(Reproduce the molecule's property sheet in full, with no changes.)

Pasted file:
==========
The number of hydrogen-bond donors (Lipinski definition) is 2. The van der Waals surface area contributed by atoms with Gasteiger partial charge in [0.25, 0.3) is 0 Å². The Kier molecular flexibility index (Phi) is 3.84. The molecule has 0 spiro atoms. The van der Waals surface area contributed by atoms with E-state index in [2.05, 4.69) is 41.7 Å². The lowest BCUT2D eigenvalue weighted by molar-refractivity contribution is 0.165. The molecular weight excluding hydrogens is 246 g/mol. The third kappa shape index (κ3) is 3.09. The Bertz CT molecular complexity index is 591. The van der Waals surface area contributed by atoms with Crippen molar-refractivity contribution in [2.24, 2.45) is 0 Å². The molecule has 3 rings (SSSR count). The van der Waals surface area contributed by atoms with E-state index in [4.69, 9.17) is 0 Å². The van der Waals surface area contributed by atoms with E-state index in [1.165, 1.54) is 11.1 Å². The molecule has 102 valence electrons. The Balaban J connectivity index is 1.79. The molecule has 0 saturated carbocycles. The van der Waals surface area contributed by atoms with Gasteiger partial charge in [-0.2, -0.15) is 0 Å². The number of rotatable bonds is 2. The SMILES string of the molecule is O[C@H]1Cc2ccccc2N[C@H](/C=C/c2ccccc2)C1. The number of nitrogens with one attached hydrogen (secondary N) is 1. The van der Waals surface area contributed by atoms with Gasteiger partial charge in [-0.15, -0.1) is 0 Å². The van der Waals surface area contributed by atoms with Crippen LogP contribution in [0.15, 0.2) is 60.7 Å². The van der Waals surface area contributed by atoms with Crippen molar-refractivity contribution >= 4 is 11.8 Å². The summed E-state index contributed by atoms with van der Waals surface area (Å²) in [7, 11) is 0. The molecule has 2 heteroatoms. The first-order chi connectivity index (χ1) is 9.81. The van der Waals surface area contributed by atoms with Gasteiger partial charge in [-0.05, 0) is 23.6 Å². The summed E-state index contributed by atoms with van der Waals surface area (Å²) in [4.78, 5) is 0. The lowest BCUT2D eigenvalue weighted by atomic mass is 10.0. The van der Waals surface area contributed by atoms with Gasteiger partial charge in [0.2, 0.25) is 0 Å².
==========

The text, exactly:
The number of hydrogen-bond donors (Lipinski definition) is 2. The van der Waals surface area contributed by atoms with Gasteiger partial charge in [0.25, 0.3) is 0 Å². The Kier molecular flexibility index (Phi) is 3.84. The molecule has 0 spiro atoms. The van der Waals surface area contributed by atoms with E-state index in [2.05, 4.69) is 41.7 Å². The lowest BCUT2D eigenvalue weighted by molar-refractivity contribution is 0.165. The molecular weight excluding hydrogens is 246 g/mol. The third kappa shape index (κ3) is 3.09. The Bertz CT molecular complexity index is 591. The van der Waals surface area contributed by atoms with Crippen molar-refractivity contribution in [2.24, 2.45) is 0 Å². The molecule has 3 rings (SSSR count). The van der Waals surface area contributed by atoms with E-state index in [4.69, 9.17) is 0 Å². The van der Waals surface area contributed by atoms with E-state index in [1.165, 1.54) is 11.1 Å². The molecule has 102 valence electrons. The Balaban J connectivity index is 1.79. The molecule has 0 saturated carbocycles. The van der Waals surface area contributed by atoms with Gasteiger partial charge in [-0.2, -0.15) is 0 Å². The number of rotatable bonds is 2. The SMILES string of the molecule is O[C@H]1Cc2ccccc2N[C@H](/C=C/c2ccccc2)C1. The number of nitrogens with one attached hydrogen (secondary N) is 1. The van der Waals surface area contributed by atoms with Gasteiger partial charge in [-0.15, -0.1) is 0 Å². The van der Waals surface area contributed by atoms with Crippen LogP contribution in [0.15, 0.2) is 60.7 Å². The van der Waals surface area contributed by atoms with Crippen molar-refractivity contribution >= 4 is 11.8 Å². The summed E-state index contributed by atoms with van der Waals surface area (Å²) in [7, 11) is 0. The molecule has 2 heteroatoms. The first-order chi connectivity index (χ1) is 9.81. The van der Waals surface area contributed by atoms with Gasteiger partial charge in [-0.05, 0) is 23.6 Å². The summed E-state index contributed by atoms with van der Waals surface area (Å²) in [4.78, 5) is 0. The lowest BCUT2D eigenvalue weighted by atomic mass is 10.0. The van der Waals surface area contributed by atoms with Gasteiger partial charge in [0.2, 0.25) is 0 Å².